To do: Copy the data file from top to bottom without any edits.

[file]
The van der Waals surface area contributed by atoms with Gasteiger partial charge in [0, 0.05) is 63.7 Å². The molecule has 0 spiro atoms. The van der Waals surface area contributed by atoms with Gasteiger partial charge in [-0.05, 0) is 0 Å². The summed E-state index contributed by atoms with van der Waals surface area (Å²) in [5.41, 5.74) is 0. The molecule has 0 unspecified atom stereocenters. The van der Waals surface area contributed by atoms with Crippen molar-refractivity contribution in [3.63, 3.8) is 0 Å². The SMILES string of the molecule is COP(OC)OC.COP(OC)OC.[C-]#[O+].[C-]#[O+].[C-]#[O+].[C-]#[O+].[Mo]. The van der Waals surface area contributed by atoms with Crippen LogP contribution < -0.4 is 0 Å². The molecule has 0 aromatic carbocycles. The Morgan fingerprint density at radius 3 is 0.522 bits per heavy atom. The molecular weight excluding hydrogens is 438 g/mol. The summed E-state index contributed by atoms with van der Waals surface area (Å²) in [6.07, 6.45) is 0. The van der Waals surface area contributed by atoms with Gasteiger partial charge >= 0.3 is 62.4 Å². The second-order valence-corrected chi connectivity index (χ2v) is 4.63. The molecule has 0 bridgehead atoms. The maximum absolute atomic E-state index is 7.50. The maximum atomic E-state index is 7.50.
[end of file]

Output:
The van der Waals surface area contributed by atoms with Gasteiger partial charge in [0, 0.05) is 63.7 Å². The molecule has 0 spiro atoms. The van der Waals surface area contributed by atoms with Gasteiger partial charge in [-0.05, 0) is 0 Å². The summed E-state index contributed by atoms with van der Waals surface area (Å²) in [5.41, 5.74) is 0. The molecule has 0 unspecified atom stereocenters. The van der Waals surface area contributed by atoms with Crippen molar-refractivity contribution in [3.63, 3.8) is 0 Å². The SMILES string of the molecule is COP(OC)OC.COP(OC)OC.[C-]#[O+].[C-]#[O+].[C-]#[O+].[C-]#[O+].[Mo]. The van der Waals surface area contributed by atoms with Crippen LogP contribution < -0.4 is 0 Å². The molecule has 0 aromatic carbocycles. The Morgan fingerprint density at radius 3 is 0.522 bits per heavy atom. The molecular weight excluding hydrogens is 438 g/mol. The summed E-state index contributed by atoms with van der Waals surface area (Å²) in [6.07, 6.45) is 0. The van der Waals surface area contributed by atoms with Gasteiger partial charge >= 0.3 is 62.4 Å². The second-order valence-corrected chi connectivity index (χ2v) is 4.63. The molecule has 0 bridgehead atoms. The maximum absolute atomic E-state index is 7.50. The maximum atomic E-state index is 7.50.